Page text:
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Wormwood is a kind of plant, one of the mugworts. It has a bitter taste and is one of the constituents of absinthe. The Nurse in Shakespeare's Romeo and Juliet mentions having used wormwood when she weaned Juliet.

Worm water I don't know about, but I suspect that it refers to condensed water vapor from the worm (condensing coil) of a still. Thomas will no doubt set us straight on this.

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I'll try to dig it out today---just learned that I am slated to help institute a GIS tracking system for my building; looks like I'll be the sysadmin for it so my time will probably vanish for a while as the spring semester starts---now where to source a white Persian cat and a facial scar....

Well they do mention distilling snails in one recipe; but worm water is either---or both,  juices made by crushing earthworms or cockchafer (Maybug) grubs.  One delightful suggestion is to "Crush up some radish, horseradish, earthworms, cockchafer grubs, he-goats blood mixing everything together." It's supposed to be good for file cutting hammers, files and other cutting tools.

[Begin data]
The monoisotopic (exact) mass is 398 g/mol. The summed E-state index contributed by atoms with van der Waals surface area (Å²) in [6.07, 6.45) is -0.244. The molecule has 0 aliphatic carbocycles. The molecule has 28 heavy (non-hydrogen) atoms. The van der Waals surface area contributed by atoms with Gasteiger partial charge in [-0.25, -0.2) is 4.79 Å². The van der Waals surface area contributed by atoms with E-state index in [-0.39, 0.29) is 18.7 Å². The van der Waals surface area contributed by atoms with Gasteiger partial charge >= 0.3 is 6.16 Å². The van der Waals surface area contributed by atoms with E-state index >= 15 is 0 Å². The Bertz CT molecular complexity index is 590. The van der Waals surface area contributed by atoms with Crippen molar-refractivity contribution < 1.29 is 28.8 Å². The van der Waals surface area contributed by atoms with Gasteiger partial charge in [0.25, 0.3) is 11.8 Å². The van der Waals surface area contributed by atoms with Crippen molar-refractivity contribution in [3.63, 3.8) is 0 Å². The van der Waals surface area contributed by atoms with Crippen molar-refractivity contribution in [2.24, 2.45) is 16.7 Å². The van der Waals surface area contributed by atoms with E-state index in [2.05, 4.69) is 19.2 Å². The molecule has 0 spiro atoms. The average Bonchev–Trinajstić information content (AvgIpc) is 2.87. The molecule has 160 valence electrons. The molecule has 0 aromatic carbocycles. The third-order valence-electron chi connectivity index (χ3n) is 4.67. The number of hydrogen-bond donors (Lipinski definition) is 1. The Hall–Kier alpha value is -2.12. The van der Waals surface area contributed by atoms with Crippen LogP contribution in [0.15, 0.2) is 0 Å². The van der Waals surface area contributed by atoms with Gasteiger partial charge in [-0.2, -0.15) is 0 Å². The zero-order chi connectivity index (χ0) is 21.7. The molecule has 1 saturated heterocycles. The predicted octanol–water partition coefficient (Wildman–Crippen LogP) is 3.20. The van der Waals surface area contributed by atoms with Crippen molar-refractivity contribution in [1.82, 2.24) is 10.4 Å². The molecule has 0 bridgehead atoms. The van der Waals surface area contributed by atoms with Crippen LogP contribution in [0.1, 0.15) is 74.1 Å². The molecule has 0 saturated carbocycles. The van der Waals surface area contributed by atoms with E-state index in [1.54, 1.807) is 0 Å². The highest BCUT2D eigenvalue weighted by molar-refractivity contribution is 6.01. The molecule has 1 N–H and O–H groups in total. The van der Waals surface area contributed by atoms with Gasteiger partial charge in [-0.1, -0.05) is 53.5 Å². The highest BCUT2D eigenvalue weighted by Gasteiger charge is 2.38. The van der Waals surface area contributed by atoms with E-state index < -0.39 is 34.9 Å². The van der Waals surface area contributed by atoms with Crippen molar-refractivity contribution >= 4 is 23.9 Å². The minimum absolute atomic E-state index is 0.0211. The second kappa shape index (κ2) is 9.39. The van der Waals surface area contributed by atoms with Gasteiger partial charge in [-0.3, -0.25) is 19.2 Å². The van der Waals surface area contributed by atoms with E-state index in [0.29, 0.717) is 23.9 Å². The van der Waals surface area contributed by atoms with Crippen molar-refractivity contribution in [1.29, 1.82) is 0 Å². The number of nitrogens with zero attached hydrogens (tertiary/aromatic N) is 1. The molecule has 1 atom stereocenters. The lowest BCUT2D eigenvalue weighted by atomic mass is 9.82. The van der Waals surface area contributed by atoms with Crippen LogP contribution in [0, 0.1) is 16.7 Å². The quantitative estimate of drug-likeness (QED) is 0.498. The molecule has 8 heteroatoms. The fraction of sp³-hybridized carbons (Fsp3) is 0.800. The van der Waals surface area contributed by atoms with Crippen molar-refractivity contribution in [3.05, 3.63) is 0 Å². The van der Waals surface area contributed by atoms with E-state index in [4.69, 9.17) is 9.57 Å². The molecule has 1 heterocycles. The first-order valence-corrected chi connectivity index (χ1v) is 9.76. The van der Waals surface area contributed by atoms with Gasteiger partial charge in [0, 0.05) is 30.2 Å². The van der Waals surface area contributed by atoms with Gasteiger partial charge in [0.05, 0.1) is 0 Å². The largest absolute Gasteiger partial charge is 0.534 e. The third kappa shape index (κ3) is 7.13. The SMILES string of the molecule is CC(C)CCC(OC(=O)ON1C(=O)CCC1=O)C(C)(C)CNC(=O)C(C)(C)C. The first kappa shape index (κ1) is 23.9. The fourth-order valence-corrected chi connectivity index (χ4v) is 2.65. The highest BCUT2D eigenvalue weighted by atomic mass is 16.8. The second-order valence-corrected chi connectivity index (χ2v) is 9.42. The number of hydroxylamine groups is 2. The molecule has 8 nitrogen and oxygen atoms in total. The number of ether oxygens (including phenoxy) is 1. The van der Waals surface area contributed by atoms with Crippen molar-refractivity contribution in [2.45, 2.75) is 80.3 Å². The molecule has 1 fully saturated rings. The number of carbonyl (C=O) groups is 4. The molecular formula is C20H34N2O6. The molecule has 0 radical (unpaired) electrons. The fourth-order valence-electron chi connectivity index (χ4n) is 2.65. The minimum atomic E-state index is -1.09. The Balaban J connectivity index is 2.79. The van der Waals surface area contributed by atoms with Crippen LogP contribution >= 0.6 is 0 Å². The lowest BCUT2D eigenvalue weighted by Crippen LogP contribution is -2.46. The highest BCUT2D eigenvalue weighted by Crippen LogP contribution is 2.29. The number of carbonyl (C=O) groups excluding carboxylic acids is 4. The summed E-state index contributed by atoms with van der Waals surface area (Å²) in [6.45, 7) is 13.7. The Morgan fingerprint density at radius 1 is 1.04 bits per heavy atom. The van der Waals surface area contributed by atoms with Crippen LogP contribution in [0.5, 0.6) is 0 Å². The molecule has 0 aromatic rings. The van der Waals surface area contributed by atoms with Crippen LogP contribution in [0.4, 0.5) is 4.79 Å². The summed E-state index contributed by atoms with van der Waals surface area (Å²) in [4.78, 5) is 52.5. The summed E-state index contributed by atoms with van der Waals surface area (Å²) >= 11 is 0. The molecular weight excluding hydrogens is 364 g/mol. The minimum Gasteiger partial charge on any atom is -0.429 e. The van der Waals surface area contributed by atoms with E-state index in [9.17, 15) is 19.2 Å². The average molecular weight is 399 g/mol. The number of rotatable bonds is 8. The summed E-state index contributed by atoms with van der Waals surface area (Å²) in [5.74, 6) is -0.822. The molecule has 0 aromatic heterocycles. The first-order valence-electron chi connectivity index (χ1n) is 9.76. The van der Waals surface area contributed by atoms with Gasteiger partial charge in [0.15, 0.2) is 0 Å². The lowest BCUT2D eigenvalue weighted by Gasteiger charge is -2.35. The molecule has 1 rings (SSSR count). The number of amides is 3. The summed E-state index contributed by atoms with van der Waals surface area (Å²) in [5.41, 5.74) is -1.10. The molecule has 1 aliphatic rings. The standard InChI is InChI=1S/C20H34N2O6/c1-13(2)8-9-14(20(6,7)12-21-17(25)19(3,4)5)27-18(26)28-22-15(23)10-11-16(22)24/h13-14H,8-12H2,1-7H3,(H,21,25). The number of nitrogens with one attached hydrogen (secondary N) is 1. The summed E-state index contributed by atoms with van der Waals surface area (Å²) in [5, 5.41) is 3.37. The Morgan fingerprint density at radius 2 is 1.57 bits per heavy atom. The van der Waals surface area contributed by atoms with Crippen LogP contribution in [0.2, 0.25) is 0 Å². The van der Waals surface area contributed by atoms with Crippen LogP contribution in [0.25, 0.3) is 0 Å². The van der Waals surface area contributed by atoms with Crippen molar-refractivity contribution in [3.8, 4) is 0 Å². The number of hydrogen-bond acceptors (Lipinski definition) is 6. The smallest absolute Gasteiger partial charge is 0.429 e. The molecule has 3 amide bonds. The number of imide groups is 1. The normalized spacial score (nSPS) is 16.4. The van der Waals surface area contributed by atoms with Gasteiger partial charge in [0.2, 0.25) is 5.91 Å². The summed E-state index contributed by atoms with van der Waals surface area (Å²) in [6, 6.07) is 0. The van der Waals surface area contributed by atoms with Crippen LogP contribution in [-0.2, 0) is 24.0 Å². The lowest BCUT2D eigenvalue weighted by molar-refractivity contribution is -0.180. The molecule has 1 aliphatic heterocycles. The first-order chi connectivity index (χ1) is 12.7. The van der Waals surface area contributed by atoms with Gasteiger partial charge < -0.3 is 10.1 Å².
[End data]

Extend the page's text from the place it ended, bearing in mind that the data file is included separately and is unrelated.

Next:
Also beet juice is supposed to be good for hardening armour and knives.

I've tried Theophilus' urine quench though using an exhaust bath of a traditional indigo dye vat---5 gallons of stale urine---instead of a small red headed boy. It had such an amusing smell when hot steel hit it!  I've also tried a blood meal & water mix---couldn't source that much fresh blood close to my forge.  In general the odd admixtures worked like brine does.

BTW these suggestions are from a 1532 work shown in translation in "Sources for the History of the Science of Steel"